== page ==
Article No. 331

8 March 2020

During his talk about potential complement inhibitors, Dr Richard Smith mentioned a ClinicalTrials.gov clinical trial regarding eculizumab for treating COVID-19 or ‘corona virus disease 2019’ , the version of coronavirus sweeping the world.  The audience attending the Toronto Complement Conference yesterday (7 March 2020) seemed amused.
But there actually is such a clinical trial, it was posted on 28 Feb 2020 and identified by trial number NCT04288713.  It can be seen at this link HERE.
And a short news video of the investigator Dr Pitts explaining his translational research concept can be seen  HERE .
At the end of the video the message was at 5 March  “he doesn’t have any participants, no sponsors or backing from the drug-maker”.
This is the Brief Summary posted describing why this trial was proposed:
Covid-19 has spread rapidly throughout the world causing widespread panic, death, and injury. While this virus is the provocateur, it is often the patient’s own disproportionate immune response which deals the most devastating (and often fatal) damage. A specific part of the immune system, known as the complement, has been shown to cause such damage in other types of coronaviruses. In the SOLID-C19 study, Soliris (Eculizumab) will be used to modulate the activity of the distal complement preventing the formation of the membrane attack complex. By modulating this portion of the immune response, mortality can be halted while the patient has time to recover from the virus with supportive medical care.
So whilst this corona virus disease is seriously harmful, it is suggested that the complications caused by excessive and damaging complement ( possibly an “infection TMA”?*), including kidney failure, could be avoided and  therefore COVID-19 patients could be given more time until the virus runs its course.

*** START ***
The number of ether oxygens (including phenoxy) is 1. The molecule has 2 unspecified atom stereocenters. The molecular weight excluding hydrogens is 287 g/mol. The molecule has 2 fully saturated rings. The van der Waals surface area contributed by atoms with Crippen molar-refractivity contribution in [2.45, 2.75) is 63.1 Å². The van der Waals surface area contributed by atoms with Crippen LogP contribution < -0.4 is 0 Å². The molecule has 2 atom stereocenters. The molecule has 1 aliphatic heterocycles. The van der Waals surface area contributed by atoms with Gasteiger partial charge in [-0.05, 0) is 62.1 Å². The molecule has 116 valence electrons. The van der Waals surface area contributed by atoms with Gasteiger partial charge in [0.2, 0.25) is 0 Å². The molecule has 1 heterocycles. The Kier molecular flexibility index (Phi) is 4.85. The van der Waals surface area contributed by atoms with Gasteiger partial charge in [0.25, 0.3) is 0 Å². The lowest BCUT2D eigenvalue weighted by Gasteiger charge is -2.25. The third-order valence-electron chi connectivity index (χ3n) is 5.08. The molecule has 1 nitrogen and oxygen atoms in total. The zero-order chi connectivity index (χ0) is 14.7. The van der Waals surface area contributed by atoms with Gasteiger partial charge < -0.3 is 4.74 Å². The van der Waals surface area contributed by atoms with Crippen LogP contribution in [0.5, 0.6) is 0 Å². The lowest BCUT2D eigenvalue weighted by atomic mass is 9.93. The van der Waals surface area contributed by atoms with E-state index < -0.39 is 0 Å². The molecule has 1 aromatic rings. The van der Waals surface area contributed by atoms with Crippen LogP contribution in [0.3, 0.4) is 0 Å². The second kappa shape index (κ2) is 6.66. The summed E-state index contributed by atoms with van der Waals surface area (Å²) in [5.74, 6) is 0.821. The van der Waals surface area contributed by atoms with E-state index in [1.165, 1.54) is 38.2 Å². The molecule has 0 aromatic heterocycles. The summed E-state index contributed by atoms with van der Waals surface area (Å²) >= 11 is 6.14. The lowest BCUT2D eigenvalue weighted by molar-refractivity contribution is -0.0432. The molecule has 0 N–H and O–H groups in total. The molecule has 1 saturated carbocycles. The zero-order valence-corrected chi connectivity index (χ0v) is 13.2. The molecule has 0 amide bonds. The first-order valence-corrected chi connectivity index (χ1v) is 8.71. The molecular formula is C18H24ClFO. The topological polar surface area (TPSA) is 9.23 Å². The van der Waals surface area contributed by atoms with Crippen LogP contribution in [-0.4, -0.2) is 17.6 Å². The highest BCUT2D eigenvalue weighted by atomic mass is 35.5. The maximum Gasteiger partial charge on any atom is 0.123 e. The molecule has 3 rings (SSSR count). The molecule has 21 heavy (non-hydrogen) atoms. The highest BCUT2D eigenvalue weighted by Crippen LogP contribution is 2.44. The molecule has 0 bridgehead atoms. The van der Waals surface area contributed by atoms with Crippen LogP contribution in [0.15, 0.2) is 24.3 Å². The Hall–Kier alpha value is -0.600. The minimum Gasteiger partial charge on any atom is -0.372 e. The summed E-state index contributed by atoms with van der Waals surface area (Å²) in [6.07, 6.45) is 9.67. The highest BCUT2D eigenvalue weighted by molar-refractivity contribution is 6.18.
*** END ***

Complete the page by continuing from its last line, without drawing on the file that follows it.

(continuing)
This is an expanded use trial for adults over 18 years, who are not intubated, and who test positive for COVID-19.
The usual precautions and dose levels for for loading  and maintenance of eculizumab will apply. But the  treatment will be terminated one month after the patient recovers from the virus infection.
The trial is being undertaken by Hudson Medical in New York.
Once recovered the patient’s blood will be collected and sent for possible recovery of an antibody with the hopes that it may aid in the creation of a vaccine against COVID-19.
The concept for this trial is based on the Gralinski Group study of Complement and the SARS version of coronavirus. That publication can be read HERE.  
Gralinski et al’s conclusion was “data suggest that inhibition of complement signaling might be an effective treatment option following coronavirus infection.”
That is all that is known at present on this topic. As far as aHUS Global Action knows, Alexion has made no comment about COVID-19.  aHUS Global action is not medically qualified to advise, but recommend patients to check with their own physicians or medical teams.
The reaction from attendees at the Toronto Complement Conference is understandable given the idea that a therapy as expensive eculizumab could be an answer for the treatment of possibly millions of people around the world, as COVID-19 may become more common.  Many hearing the Dr Smith’s presentation in Toronto remain keenly aware that cost issues drive eculizumab access and result in many aHUS patients are denied access in countries around the world, which may account for conference’s swell of reaction.
There is a saying in the rare disease community that ‘investing in rare disease therapies can sometimes benefit the common‘.  It makes you think.
This is a trial to watch.
*Infection: Infection TMA includes HUS, the typical form, which results from an e.Coli infection. This is more common than aHUS and has been regarded as a different disease, although there is some overlap if a patient is found to have one or more Complement mutations. But there are more infections that can trigger HUS including streptococcal pneumonia,  a rare trigger of aHUS and sepsis. HUS by definition excludes aHUS and there is no strong case for it to be included in “new aHUS”. TMAs resulting from other infections might be considered for inclusion, if they are a trigger for Complement variant TMA
The above is an extract from a website blog article about reclassification of aHUS  https://ahusallianceaction.org/ahus-is-its-end-really-nigh-3/

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